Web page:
Browsing some blogs recently I came across some interesting C++11 lambda code and thought it would be cool to try it out for myself. The idea of spinning up a project or even putting a new test in an existing project did not feel right. Wouldn’t a C++ REPL be useful for just these occasions?

A couple of web searches later turned up Cling which seemed to be just the thing. There was no distribution for OS X so my first thought was to build from source. This is a little more complex than I thought it should be. You need to set up a viable llvm development environment and run some patches to get cling to compile. I ran into a number of problems doing this both on my Mac and on an Ubuntu VM. (compilation, linking and version incompatibilities between the repositories). Really wished for some CI goodness at that point.

I ended up falling back on VMs and the Ubuntu binary distributions. If you are using Vagrant and VirtualBox I found that the 386 based Ubuntu 12.04 image would not run the binaries but the AMD one worked just fine.

Once I had the binaries working on the virtual machine I copied them over to more usual locations +/usr/local+ for more general use.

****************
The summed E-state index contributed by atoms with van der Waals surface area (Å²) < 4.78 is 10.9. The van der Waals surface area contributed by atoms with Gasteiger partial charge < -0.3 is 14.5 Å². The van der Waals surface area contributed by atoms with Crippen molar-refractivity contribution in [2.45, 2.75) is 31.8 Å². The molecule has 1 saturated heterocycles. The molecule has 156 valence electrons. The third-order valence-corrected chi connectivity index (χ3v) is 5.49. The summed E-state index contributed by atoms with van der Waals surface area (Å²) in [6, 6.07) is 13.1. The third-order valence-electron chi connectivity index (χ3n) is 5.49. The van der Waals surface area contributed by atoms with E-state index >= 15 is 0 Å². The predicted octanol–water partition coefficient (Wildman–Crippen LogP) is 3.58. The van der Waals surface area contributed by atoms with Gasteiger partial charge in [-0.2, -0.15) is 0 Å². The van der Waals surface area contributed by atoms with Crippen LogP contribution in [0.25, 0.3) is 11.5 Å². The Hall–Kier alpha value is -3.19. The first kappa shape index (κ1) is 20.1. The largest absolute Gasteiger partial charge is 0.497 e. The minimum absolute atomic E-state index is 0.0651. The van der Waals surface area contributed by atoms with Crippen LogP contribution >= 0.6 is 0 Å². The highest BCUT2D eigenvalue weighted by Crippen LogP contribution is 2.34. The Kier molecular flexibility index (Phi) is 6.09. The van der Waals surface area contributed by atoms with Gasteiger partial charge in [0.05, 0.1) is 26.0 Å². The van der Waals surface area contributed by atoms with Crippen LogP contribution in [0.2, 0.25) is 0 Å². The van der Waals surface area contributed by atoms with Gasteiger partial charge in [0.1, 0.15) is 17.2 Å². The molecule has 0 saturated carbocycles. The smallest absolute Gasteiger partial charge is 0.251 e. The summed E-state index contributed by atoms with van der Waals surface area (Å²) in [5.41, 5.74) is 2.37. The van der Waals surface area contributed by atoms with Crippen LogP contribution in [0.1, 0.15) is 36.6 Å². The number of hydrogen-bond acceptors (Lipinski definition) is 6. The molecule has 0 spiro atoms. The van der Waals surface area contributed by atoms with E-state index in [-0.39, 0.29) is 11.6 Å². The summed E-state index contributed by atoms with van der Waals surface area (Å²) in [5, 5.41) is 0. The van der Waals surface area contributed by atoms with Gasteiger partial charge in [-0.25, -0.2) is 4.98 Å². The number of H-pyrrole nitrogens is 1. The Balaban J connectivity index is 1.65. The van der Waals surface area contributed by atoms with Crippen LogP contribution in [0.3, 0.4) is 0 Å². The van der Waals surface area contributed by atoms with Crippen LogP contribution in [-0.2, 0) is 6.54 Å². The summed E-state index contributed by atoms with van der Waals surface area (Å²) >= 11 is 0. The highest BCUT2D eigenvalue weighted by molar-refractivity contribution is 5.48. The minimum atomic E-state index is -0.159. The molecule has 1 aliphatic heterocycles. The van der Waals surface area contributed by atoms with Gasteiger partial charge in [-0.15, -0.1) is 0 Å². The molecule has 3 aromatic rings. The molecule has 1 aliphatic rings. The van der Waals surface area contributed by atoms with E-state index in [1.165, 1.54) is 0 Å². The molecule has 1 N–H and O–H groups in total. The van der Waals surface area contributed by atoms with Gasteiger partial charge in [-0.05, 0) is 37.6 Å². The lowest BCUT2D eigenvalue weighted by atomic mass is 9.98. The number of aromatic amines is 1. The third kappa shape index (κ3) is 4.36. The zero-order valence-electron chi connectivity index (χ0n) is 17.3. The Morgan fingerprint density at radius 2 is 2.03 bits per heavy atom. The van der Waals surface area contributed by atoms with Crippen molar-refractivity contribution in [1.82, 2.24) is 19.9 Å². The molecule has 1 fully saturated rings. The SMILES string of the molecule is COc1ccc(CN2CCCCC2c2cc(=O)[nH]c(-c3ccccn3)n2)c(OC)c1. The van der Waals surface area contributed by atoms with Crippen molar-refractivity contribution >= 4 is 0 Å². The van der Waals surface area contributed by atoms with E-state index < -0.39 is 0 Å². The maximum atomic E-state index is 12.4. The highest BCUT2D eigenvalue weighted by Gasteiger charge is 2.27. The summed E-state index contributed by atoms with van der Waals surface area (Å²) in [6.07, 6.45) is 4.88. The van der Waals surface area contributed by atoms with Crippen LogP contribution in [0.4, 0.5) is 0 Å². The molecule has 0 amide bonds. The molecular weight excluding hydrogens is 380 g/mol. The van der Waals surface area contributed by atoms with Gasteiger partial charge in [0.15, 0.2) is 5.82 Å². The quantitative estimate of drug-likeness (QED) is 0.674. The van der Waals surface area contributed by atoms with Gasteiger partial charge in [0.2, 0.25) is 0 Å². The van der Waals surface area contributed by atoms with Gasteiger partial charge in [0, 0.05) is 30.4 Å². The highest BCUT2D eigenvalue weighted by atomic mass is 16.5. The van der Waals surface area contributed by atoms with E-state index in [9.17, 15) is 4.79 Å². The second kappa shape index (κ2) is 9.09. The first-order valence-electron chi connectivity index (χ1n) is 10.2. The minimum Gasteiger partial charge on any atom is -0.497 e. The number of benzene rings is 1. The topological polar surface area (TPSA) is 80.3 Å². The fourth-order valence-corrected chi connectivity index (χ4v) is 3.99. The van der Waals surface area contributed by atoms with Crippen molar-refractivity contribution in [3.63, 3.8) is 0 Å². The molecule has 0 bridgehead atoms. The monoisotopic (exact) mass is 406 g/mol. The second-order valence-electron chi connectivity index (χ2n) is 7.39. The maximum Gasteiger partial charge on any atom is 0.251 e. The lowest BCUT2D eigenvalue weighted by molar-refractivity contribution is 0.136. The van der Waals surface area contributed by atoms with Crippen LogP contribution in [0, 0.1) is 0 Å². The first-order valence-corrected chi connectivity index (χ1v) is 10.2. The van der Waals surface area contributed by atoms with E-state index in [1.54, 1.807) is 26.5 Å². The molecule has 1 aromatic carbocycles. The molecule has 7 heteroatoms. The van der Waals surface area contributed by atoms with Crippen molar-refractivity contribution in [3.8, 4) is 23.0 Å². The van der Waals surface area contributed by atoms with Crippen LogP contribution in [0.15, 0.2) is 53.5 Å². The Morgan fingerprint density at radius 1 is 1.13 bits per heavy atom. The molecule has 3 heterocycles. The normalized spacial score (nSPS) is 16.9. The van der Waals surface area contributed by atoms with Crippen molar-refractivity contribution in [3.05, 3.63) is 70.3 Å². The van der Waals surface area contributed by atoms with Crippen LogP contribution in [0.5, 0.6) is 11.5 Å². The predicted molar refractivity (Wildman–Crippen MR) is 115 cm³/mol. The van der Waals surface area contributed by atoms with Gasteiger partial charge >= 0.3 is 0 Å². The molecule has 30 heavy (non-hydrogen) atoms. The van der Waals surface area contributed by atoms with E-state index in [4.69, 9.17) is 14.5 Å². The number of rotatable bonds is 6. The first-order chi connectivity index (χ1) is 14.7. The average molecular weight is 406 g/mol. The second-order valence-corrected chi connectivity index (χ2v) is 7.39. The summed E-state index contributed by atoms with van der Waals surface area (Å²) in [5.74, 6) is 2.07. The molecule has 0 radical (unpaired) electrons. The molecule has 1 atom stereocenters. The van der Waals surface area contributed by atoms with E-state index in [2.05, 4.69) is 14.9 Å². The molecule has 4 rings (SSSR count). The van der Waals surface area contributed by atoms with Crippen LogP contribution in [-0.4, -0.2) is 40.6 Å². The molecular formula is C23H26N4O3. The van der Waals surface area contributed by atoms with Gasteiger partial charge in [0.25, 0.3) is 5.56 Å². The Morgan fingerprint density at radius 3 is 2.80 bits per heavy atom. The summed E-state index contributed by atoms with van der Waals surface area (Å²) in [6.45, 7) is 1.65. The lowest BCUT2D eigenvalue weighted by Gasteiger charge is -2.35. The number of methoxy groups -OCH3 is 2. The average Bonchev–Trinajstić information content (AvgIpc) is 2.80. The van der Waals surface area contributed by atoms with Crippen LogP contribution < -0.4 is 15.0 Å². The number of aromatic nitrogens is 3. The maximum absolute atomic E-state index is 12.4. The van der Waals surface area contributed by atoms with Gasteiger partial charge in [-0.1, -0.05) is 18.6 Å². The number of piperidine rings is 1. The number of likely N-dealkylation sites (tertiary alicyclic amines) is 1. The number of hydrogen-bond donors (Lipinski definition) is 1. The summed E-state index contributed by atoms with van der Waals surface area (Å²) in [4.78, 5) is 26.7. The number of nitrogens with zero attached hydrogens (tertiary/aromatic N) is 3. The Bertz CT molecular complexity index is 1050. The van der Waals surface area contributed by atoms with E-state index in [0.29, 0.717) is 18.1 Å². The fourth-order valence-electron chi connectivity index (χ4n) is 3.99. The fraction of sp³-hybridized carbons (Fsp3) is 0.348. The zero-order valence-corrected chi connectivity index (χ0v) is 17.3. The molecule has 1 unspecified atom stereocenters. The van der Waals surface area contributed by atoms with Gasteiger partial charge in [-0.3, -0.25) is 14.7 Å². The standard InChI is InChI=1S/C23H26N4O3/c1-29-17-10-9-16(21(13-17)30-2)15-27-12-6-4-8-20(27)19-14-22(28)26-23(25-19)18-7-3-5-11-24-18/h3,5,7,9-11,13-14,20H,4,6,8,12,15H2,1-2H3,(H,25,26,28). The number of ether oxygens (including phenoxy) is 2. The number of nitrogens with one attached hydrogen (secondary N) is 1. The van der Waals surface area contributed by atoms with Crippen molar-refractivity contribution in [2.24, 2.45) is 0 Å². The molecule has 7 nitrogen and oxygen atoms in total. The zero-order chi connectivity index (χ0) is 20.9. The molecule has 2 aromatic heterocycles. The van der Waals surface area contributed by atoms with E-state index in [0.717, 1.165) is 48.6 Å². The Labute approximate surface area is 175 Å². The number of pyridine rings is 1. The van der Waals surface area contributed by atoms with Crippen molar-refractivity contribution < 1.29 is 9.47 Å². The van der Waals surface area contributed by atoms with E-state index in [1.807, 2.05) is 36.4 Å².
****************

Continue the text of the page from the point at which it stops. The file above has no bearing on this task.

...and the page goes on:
Cling uses clang under the hood and has the same command line arguments. I like to use C++11 at the moment and this can be specified in the usual way:

vagrant@vagrant-ubuntu-precise-64:~$ cling --std=c++11

****************** CLING ******************
* Type C++ code and press enter to run it *
*             Type .q to exit             *

Once you have the cling command shell running you have some additional commands available:

[cling]$ .help
Cling meta commands usage
Syntax: .Command [arg0 arg1 ... argN]

.q				           - Exit the program
.L <filename>	           - Load file or library
.(x|X) <filename>[args]	   - Same as .L and runs a function with signature
 	                             ret_type filename(args)
.I [path]			       - Shows the include path. If a path is given - 
	                         adds the path to the include paths
.@ 				           - Cancels and ignores the multiline input
.rawInput [0|1]			   - Toggle wrapping and printing the execution
			                 results of the input
.dynamicExtensions [0|1]   - Toggles the use of the dynamic scopes and the
                             late binding
.printAST [0|1]			   - Toggles the printing of input's corresponding
 	                             AST nodes
.help                      - Shows this information

At this point you can start writing code. Leaving the ‘;’ off the end allows cling to display information about the line that has been executed.

[cling]$ auto x = 10;
[cling]$ auto y = 11
(int) 11
[cling]$ x*y
(int) 110
[cling]$ auto foo = [](int x) { return x * 2; }
(class <lambda at input_line_8:2:13>) @0x7fb61fde7028
[cling]$ foo(100)
(int) 200
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